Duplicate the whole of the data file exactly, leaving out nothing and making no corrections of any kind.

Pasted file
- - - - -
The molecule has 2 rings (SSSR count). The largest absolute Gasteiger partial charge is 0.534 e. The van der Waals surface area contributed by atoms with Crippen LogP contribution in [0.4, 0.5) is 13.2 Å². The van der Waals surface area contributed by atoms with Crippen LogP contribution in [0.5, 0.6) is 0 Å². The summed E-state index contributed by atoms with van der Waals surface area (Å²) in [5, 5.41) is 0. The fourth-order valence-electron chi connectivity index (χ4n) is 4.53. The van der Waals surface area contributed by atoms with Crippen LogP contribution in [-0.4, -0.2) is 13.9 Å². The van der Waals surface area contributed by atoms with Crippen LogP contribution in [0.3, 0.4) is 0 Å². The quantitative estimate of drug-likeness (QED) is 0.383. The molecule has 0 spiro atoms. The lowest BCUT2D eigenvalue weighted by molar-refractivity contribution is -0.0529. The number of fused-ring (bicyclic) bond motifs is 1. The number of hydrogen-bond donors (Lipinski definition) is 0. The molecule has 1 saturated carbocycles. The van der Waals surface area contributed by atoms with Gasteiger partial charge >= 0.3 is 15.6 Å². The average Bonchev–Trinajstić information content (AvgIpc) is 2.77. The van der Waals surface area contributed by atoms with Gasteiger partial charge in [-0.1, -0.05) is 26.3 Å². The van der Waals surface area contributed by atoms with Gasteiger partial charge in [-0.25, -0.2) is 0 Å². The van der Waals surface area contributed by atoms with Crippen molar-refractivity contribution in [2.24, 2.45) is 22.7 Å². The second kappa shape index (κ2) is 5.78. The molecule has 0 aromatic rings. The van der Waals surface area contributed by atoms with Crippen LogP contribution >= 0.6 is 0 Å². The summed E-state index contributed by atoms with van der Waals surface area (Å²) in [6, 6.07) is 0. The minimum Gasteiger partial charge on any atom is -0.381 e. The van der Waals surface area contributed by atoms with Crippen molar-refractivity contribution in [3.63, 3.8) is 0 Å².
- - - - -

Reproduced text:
The molecule has 2 rings (SSSR count). The largest absolute Gasteiger partial charge is 0.534 e. The van der Waals surface area contributed by atoms with Crippen LogP contribution in [0.4, 0.5) is 13.2 Å². The van der Waals surface area contributed by atoms with Crippen LogP contribution in [0.5, 0.6) is 0 Å². The summed E-state index contributed by atoms with van der Waals surface area (Å²) in [5, 5.41) is 0. The fourth-order valence-electron chi connectivity index (χ4n) is 4.53. The van der Waals surface area contributed by atoms with Crippen LogP contribution in [-0.4, -0.2) is 13.9 Å². The van der Waals surface area contributed by atoms with Crippen LogP contribution in [0.3, 0.4) is 0 Å². The quantitative estimate of drug-likeness (QED) is 0.383. The molecule has 0 spiro atoms. The lowest BCUT2D eigenvalue weighted by molar-refractivity contribution is -0.0529. The number of fused-ring (bicyclic) bond motifs is 1. The number of hydrogen-bond donors (Lipinski definition) is 0. The molecule has 1 saturated carbocycles. The van der Waals surface area contributed by atoms with Gasteiger partial charge >= 0.3 is 15.6 Å². The average Bonchev–Trinajstić information content (AvgIpc) is 2.77. The van der Waals surface area contributed by atoms with Gasteiger partial charge in [-0.1, -0.05) is 26.3 Å². The van der Waals surface area contributed by atoms with Gasteiger partial charge in [-0.25, -0.2) is 0 Å². The van der Waals surface area contributed by atoms with Crippen molar-refractivity contribution in [2.24, 2.45) is 22.7 Å². The second kappa shape index (κ2) is 5.78. The molecule has 0 aromatic rings. The van der Waals surface area contributed by atoms with Crippen LogP contribution >= 0.6 is 0 Å². The summed E-state index contributed by atoms with van der Waals surface area (Å²) in [6, 6.07) is 0. The minimum Gasteiger partial charge on any atom is -0.381 e. The van der Waals surface area contributed by atoms with Crippen molar-refractivity contribution in [3.63, 3.8) is 0 Å².